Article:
• Ladybugs aren’t true bugs, but members of the beetle order Coleoptera. We call them ladybugs anyway. Other common names are lady beetles, ladybirds or ladybird beetles.

• Ladybugs prey on aphids and other soft-sided insects, including scale insects, mealybugs, spider mites and eggs of the European corn borer.

• There are nearly 500 ladybug species native to North America.

• Three once-common native ladybug species have disappeared from U.S. farm fields in the last 20 years: nine-spotted, two-spotted and transverse ladybugs.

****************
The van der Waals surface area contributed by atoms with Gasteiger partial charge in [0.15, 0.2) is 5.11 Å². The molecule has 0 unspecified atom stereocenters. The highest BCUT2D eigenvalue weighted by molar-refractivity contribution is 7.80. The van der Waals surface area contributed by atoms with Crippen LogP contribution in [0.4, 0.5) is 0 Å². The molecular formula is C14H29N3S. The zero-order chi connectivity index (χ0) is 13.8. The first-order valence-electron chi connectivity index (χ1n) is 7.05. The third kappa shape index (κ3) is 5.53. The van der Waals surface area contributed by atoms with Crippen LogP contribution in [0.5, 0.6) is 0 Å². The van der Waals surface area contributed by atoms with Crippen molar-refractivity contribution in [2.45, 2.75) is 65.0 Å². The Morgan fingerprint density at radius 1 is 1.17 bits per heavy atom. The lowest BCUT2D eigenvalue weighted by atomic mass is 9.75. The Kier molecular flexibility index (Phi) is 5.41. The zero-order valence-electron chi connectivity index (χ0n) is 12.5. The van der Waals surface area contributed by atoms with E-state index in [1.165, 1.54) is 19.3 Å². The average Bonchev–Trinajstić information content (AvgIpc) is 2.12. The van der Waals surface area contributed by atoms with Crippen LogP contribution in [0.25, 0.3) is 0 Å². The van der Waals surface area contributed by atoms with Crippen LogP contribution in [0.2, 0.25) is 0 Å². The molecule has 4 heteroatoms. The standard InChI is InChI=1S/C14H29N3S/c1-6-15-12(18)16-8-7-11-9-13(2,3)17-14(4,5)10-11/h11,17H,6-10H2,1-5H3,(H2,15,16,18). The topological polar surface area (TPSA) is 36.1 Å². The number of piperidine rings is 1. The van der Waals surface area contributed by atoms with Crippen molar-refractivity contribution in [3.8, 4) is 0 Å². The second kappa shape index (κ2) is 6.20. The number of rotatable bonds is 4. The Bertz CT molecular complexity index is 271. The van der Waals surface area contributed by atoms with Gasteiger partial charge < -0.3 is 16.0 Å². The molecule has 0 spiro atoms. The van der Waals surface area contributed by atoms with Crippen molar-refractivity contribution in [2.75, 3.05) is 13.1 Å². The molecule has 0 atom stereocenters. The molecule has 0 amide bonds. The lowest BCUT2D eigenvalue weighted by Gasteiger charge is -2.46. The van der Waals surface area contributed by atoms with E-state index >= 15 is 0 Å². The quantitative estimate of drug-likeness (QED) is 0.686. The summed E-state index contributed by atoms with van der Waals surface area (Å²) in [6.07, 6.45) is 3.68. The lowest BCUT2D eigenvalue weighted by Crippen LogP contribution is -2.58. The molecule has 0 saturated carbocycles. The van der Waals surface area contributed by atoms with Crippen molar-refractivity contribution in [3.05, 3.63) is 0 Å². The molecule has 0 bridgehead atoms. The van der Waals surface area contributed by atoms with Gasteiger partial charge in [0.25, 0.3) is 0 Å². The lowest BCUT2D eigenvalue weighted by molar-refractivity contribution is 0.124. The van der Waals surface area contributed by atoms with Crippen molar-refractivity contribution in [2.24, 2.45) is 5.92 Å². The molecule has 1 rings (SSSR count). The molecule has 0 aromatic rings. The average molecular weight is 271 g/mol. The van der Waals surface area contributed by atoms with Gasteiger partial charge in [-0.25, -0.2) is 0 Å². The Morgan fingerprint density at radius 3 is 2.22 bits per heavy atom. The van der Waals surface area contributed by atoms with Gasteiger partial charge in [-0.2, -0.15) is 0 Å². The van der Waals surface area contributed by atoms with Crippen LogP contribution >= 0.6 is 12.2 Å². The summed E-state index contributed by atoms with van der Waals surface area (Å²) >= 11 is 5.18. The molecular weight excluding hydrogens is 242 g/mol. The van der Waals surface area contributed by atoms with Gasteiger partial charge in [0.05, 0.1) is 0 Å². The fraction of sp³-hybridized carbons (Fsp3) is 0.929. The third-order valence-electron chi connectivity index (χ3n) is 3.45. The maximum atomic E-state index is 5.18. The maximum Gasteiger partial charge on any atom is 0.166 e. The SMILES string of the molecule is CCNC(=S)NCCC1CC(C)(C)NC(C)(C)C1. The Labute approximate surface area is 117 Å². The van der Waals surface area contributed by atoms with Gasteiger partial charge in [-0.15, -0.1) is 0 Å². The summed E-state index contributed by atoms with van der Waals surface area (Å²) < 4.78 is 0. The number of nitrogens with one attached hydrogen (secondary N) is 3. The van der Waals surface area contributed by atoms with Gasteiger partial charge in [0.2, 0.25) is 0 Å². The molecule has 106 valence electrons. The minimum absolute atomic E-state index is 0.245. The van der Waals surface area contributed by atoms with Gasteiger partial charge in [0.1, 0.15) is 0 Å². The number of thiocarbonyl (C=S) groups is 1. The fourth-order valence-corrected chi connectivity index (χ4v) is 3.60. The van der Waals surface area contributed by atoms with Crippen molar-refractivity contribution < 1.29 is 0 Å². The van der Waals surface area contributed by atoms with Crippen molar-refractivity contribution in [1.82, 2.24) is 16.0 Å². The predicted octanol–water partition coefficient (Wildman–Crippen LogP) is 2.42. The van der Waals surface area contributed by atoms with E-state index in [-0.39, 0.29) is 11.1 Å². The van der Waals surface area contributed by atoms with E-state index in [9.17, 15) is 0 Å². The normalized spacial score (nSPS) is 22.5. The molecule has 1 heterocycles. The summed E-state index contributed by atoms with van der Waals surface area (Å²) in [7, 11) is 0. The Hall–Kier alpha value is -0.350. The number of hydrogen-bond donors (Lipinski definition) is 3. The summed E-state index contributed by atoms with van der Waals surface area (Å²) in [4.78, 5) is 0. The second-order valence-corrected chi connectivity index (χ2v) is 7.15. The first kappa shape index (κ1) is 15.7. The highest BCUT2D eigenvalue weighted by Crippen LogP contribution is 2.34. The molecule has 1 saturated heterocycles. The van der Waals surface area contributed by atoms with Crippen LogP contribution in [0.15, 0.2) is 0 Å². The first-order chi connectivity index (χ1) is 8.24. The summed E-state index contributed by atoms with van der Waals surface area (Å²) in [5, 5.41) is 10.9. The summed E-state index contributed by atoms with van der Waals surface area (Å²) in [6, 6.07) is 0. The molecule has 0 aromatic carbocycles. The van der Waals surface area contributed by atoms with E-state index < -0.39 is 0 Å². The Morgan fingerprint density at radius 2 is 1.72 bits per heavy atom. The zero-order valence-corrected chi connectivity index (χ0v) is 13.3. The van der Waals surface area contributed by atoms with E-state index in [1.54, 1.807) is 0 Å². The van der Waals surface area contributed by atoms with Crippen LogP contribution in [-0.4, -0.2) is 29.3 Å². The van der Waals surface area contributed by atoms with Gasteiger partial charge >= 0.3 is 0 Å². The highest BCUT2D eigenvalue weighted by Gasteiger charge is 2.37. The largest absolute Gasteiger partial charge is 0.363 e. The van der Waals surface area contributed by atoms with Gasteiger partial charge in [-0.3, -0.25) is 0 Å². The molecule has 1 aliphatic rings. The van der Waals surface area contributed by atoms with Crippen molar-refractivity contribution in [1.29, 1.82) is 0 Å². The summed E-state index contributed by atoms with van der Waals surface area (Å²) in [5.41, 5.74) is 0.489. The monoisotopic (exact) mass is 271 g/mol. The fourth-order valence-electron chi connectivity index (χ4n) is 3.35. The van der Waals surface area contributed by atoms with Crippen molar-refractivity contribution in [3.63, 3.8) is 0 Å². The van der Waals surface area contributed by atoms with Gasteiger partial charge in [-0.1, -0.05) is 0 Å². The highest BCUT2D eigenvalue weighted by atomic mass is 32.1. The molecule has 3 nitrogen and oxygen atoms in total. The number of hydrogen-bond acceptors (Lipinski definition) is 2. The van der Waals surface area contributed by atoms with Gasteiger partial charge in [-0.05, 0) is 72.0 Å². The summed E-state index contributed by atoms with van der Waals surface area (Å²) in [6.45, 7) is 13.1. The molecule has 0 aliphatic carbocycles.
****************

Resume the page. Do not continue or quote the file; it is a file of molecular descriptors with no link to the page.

• Adult ladybugs live about a year.

• Ladybugs’ bright colors and spots serve as a warning to predators that the beetles taste badly.

• According to legend, ladybugs got their name during the Middle Ages, when swarms of aphids destroyed crops. Farmers prayed to the Virgin Mary for help, which came in the form of colorful ladybugs that devoured the aphids. The farmers named the insects “Our Lady’s beetles.”

Source: Lost Ladybug Project, www.lostladybug.org